SEOUL — Joe Biden’s election as president of the U.S. opens a strange, uncertain chapter in America’s relations with the rest of the world.
He’ll be repairing some of the damage done by Donald Trump; placating wounded sensitivities from Europe to the Middle East to Asia; opting for multilateral diplomacy; and assuring allies that the U.S. really means to keep its word and live up to treaty obligations.
Nowhere is the challenge greater than with Korea, both Koreas, North and South.
From now until Biden’s inauguration on January 20, there’s no telling what Trump might do to cement his relationship with his friend in Pyongyang, Kim Jong-un, while displaying contempt for South Korea’s President Moon Jae-in.
Nor is there much certainty as to the evolution of Biden’s policy toward North Korea other than the sense that he’ll rely on negotiators with experience from the presidency of Barack Obama.
Biden, as vice president during that period, knows them and should have a realistic view of the difficulties of dealing with the North Koreans.
Trump dearly hopes to show the wisdom of his personal top-down approach in three meetings with Kim.
He can always point to the statement they signed in Singapore on June 12, 2018, in which they promised to work toward a “nuclear-free Korean peninsula,” and he’ll go on claiming to have avoided a second Korean War by persuading Kim to suspend testing nukes and missiles.
The fact that Kim did not begin to give up his nuclear program leaves the way clear for Biden to show that he can finally come up with the magic formula for bringing him to terms.
Biden’s approach, however, does not mean that he will do much better considering the failure of the “strategic patience” of the Obama administration. Watchful waiting was no more successful than Trump’s flashy headline-grabbing antics.
In the weeks before he has to vacate the White House, Trump could shock Korea as he did Afghanistan and Iraq by ordering American troops out of South Korea.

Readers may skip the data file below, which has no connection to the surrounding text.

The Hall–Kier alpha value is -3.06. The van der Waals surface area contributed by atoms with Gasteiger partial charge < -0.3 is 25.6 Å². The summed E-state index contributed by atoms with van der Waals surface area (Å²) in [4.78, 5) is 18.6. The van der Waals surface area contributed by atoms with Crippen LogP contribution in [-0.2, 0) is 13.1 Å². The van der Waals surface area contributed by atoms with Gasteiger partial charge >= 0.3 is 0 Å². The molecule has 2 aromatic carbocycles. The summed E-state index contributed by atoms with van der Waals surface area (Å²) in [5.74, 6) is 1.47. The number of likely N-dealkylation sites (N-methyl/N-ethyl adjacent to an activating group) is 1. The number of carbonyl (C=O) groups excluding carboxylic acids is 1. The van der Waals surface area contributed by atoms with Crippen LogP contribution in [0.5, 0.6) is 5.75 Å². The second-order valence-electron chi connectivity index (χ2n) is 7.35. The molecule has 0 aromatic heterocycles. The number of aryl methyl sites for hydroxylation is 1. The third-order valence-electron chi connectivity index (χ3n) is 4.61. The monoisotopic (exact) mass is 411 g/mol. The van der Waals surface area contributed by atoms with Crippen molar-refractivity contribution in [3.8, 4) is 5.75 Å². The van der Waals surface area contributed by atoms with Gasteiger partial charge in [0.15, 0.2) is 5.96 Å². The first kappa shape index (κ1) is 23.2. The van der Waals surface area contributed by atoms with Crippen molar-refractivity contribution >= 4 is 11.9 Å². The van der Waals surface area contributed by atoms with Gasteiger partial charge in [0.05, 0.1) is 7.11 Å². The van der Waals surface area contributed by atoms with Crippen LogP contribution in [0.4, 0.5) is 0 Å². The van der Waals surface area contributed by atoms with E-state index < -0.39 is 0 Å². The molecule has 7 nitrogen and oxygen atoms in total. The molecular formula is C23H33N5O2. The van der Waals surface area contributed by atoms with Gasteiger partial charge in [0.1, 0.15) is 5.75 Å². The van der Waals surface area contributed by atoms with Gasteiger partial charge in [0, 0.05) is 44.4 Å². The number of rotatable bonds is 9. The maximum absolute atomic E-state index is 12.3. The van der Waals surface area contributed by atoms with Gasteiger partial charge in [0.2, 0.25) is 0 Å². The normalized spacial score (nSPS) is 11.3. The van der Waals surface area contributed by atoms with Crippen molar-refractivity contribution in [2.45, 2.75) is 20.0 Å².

He can’t pull out all 28,500, but he might bring a few thousand home.
The rationale for acting without consulting the Pentagon would be the refusal of South Korea to yield to his demand for a vast increase in payment for U.S. defense of the South.
Before reaching that decision, Trump would still hope to bully South Korea into a deal. His demand for $5 billion, up from $927 million last year, was an outrageous bargaining ploy, but he insists the South has to pay several hundred million more dollars.
We may be reasonably confident that Biden will want to see renewal of the bases agreement with a minimum of acrimony, but it’s not clear how strongly he’ll stand up to North Korea’s demands.
He will have at his beck and call a pool of think-tank experts and former State Department people who once were immersed in talks with the North.
Don’t count, though, on real wisdom pouring from eager ex-diplomats hankering to get in the game again.
One of them, Christopher Hill, thought he had a deal in talks with North Korea’s Kim Kye-gwan, but the North did not begin to give up its nukes.
Judging from his past record, Biden may want to ease tensions with China despite China’s claim to the South China Sea, threats against Taiwan and never-ending clashes with India along their Himalayan frontier.
Trump is no tough guy either.
After the Singapore summit, he readily ordered a halt to the joint military exercises conducted annually by South Korean and U.S. troops, and he did not appear concerned by the numerous tests of short and mid-range missiles ordered by Kim before and after their three meetings, including Singapore, then Hanoi and at the Demilitarized Zone between the two Koreas.
Now, in his desperation to show he’s still the boss, Trump remains unpredictable.
Kim would love to persuade sweet Joe Biden to go along with a “peace declaration” formally ending the Korean War. That would only be a ruse to bring about withdrawal of American troops.
In the end, Kim would hope to twist Biden around his little finger as he did with Trump.